Torts: Intentional Interference With Contractual Relations

Elements of Proof

To recover for a claim for intentional interference with contractual relations, a plaintiff must establish the following elements:

(1) the existence of a contract;

(2) Defendants’ knowledge of this contract;

(3) that it intended to cause its breach;

(4) its conduct caused the breach;

(5) this breach resulted in damages to [the plaintiff]; and

(6) Defendant had no privilege or justification to excuse its conduct.

CMI, Inc. v. Intoximeters, Inc., 918 F.Supp. 1068, 1079 (W.D.Ky.1995); see also Hunt, 18 F.Supp.2d at 702–703 (citing Blair v. Gen. Motors Corp., 838 F.Supp. 1196, 1200 (W.D.Ky.1993)) (internal quotation marks omitted) (“In order to prove a claim for tortious interference, [a plaintiff] must demonstrate that a wrongdoer intentionally meddled with an agreement without justification or invaded contractual relations by engaging in significantly wrongful conduct.”).

However, as an affirmative defense, a defendant “may escape liability by showing that he acted in good faith to assert a legally protected interest of [its] own.” NCAA v. Hornung, 754 S.W.2d 855, 858 (Ky.1988). Kentucky courts have consistently held that a conduct within the scope of a contractual agreement cannot form the basis for an intentional interference claim. E.g., Hunt, 18 F.Supp.2d at 702; Hornung, 754 S.W.2d at 860 (holding that defendant’s decision to decline to approve and hire the plaintiff as a broadcaster was a bargained-for right that was an essential element of the contract, so defendant “entitled to assert its right even to the detriment of [plaintiff’s] prospective contractual relation”); cf. Blair, 838 F.Supp. at 1200 (“[A] claim of tortious interference should not [lie] where [a manufacturer in a dealership agreement] is asserting legitimate contract rights.”).

From Epps Chevrolet Company, D/B/a Tom Epps Nissan, Plaintiff, V. Nissan North America, Inc., Defendant, 99 F.Supp.3d 692 United States District Court, E.D. Kentucky, Central Division, at Frankfort.  District Court, Gregory F. Van Tatenhove, J. (now on Sixth Circuit).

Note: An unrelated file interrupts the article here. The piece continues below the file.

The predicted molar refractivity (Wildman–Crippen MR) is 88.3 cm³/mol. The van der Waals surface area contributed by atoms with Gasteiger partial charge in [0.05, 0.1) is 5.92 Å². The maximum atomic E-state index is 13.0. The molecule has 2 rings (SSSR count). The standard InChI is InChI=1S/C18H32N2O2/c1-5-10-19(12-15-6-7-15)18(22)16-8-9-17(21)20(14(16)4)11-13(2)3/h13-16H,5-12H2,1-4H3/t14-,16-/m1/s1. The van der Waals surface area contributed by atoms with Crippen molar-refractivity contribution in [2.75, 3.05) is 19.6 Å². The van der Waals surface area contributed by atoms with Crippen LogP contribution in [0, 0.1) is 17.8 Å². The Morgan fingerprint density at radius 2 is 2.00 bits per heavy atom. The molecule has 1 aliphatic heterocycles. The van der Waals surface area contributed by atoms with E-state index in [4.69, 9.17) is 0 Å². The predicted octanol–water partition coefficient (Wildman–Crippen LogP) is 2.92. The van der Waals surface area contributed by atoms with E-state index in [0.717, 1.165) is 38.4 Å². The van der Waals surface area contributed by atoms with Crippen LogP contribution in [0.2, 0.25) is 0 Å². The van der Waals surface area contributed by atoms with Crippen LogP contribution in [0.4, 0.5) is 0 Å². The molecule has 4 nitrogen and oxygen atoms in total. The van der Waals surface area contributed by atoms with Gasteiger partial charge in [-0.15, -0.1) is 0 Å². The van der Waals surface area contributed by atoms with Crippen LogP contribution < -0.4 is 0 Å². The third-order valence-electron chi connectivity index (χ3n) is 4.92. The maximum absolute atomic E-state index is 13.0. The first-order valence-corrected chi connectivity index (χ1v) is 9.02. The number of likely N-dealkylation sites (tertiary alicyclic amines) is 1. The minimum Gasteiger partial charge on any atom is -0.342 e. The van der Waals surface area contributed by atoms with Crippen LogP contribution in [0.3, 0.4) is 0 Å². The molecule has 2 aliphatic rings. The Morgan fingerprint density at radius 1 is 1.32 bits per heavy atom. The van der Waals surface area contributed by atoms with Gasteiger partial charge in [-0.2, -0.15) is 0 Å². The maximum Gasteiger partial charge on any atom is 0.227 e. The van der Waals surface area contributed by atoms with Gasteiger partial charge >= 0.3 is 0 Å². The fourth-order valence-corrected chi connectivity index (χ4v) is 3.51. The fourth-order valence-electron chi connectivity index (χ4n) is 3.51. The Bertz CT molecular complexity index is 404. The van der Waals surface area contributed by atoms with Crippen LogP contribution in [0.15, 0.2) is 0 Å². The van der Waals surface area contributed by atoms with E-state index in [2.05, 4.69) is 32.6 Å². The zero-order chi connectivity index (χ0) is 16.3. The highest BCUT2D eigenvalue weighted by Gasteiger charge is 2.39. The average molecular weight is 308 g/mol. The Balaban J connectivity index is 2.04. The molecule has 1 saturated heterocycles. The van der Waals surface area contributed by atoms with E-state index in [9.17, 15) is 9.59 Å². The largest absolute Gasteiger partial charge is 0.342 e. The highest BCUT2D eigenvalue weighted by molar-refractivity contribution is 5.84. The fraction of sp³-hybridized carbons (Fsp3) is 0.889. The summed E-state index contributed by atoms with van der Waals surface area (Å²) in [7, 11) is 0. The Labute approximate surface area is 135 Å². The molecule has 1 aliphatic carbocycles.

See also,

Throughout this litigation, the parties and the lower courts have relied upon Sections 766B, 767, and 773 of the Restatement (Second) of Torts. While this Court has never adopted these sections, the Court of Appeals in Cullen v. South East Coal Co., Ky.App., 685 S.W.2d 187 (1983), followed Section 766B and recognized that intentional and improper interference with the prospective contractual relations of another gives rise to liability. Several other Kentucky decisions recognize that contractual relations or prospective contractual relations are protected from improper interference. See Brooks v. Patterson, 234 Ky. 757, 29 S.W.2d 26 (1930); Derby Road Building Co. v. Commonwealth, Ky., 317 S.W.2d 891 (1958); Carmichael – Lynch – Nolan, Etc. v. Bennett, Etc., Ky.App., 561 S.W.2d 99 (1977); and Henkin, Inc. v. Berea Bank & Trust Co., Ky.App., 566 S.W.2d 420 (1978). Upon examination of our decisions, we conclude that the foregoing sections of the Restatement fairly reflect the prevailing law of Kentucky.

Our law is clear that a party may not recover under the theory presented in the absence of proof that the opposing party “improperly” interfered with his prospective contractual relation. To determine whether the interference is improper, Section 767 sets forth seven factors to be considered by the court in ruling on the motion for directed verdict and, if the case is submitted, considered by the jury. Unless there is evidence of improper interference, after due consideration of the factors provided for determining such, the case should not be submitted to the jury. Even if evidence is presented which would otherwise make a submissible case, the party whose interference is alleged to have been improper may escape liability by showing that he acted in good faith to assert a legally protected interest of his own. While the party seeking recovery bears the burden of proving that the interference was improper, the party asserting a right to protect his own interest bears the burden of proving his defense.

National Collegiate Athletic Ass’n By and Through Bellarmine College v. Hornung, 754 S.W.2d 855 (SC 1988).